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The countdown has started

The countdown has started

A review of some decisions that can save you a little – or even a lot – at tax time… As long as you act before the year ends.

In a few more days, thousands of us will have the pleasure of receiving gift cards we can use to treat ourselves in our favourite stores. But there are gifts we can give ourselves, too, that might be worth even more than all those gift cards. What are they? Just a few small actions that could result in some big income tax savings next April.

Here are a few examples:

  1. Using losses to win
    If you have investments that are not in a registered plan such as an RRSP, TSFA or RESP, be aware that any capital gains or losses you realize can be applied against each other for income tax purposes. For example, accumulated losses from past years can be carried forward and applied against a capital gain realized this year, thus reducing your tax bill. Even better: if you realize a capital loss before year-end by selling an investment that has lost value, you can apply it against capital gains for this year or the previous three years.
  2. RESP: pass go, collect $7,200
    RESP contributions allow you to claim grants equal to at least 20% of your annual contribution (depending on the province). During the life of the plan, the Canada Education Savings Grant (CESG) alone can add up to $7,200. Entitlement for the grants, or “grant room”, does accumulate, but to receive a payment for 2013, you must make your RESP contribution before the end of the year.
  3. RRSP: a gift to yourself
    You have until March 1 to complete your RRSP contribution for 2013 and be eligible for the related tax deduction, but why not think of your RRSP contribution as a holiday expense and maximize it right now? That way, there’s less risk of other holiday expenses eating into the amount available for your RRSP come February.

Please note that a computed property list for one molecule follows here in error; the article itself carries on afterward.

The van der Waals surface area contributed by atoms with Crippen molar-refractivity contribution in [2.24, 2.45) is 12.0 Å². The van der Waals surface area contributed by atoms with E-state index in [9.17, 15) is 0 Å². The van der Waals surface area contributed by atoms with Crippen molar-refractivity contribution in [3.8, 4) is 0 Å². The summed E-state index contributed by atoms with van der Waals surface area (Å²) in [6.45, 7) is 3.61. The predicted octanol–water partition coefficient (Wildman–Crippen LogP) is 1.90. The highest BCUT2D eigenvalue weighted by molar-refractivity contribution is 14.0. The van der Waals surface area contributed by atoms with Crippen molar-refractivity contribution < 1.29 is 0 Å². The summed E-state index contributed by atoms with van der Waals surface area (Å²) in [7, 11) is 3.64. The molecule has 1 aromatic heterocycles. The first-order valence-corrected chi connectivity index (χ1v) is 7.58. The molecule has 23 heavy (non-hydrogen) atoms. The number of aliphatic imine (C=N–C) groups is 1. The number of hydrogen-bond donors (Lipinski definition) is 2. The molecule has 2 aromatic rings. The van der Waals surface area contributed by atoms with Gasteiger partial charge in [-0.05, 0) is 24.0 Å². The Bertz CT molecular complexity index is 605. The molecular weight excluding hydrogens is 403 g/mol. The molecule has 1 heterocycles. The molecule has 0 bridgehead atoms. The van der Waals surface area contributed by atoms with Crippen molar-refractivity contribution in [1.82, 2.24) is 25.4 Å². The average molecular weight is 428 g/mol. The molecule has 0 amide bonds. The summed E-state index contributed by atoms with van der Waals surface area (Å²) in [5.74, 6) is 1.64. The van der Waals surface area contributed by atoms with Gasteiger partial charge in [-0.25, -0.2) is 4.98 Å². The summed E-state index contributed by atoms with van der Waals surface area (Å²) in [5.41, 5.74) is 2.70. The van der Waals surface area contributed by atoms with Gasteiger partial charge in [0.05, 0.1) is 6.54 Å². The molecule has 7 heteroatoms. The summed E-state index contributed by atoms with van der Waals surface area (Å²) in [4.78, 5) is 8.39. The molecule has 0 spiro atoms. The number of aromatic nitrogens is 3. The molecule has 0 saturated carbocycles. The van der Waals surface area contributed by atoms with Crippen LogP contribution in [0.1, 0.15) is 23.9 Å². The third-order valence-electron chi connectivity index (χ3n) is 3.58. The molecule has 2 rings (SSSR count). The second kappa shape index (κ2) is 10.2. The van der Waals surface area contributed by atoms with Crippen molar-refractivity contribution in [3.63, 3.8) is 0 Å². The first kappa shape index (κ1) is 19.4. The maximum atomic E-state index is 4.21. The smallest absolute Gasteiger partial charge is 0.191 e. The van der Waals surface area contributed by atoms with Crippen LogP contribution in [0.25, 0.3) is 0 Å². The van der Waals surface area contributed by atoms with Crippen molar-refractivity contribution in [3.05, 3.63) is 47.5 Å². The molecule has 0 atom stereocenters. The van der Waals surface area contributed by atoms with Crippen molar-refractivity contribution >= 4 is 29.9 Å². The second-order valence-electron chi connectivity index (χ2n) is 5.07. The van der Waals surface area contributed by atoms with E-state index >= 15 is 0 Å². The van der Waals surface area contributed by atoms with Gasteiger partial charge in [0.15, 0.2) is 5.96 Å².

4. TFSA: Take Full Savings Advantage
    With a contribution limit that rose to $5,500 in 2013 and will keep going up, the TFSA is becoming increasingly attractive as a tax-sheltered savings vehicle. TFSAs don’t provide a tax deduction, but they are more flexible than RRSPs in many respects if you want to withdraw funds before you retire. Anyone who was 18 or older in 2009 could have up to $25,500 in a TFSA by now. An important consideration: if you are thinking about making a withdrawal in the near future, you might want to do it before the end of 2013: that way, you will free up equivalent additional contribution room for 2014. Otherwise, you won’t be able to redeposit the amount you took out until 2015.
  5. Mutual funds: a little patience could be worth a lot of money
    If you own mutual funds, you probably already know that many of these distribute any income and capital gains for the year to their unitholders, usually a few days before year-end. These distributions are fully taxable for the investor unless the fund is held within a registered account. If you are thinking of buying mutual fund units in the near future, it might be to your advantage to wait until early 2014. Otherwise, next April you’ll be paying taxes on a fund that you’ve just purchased.
  6. HBP: no rush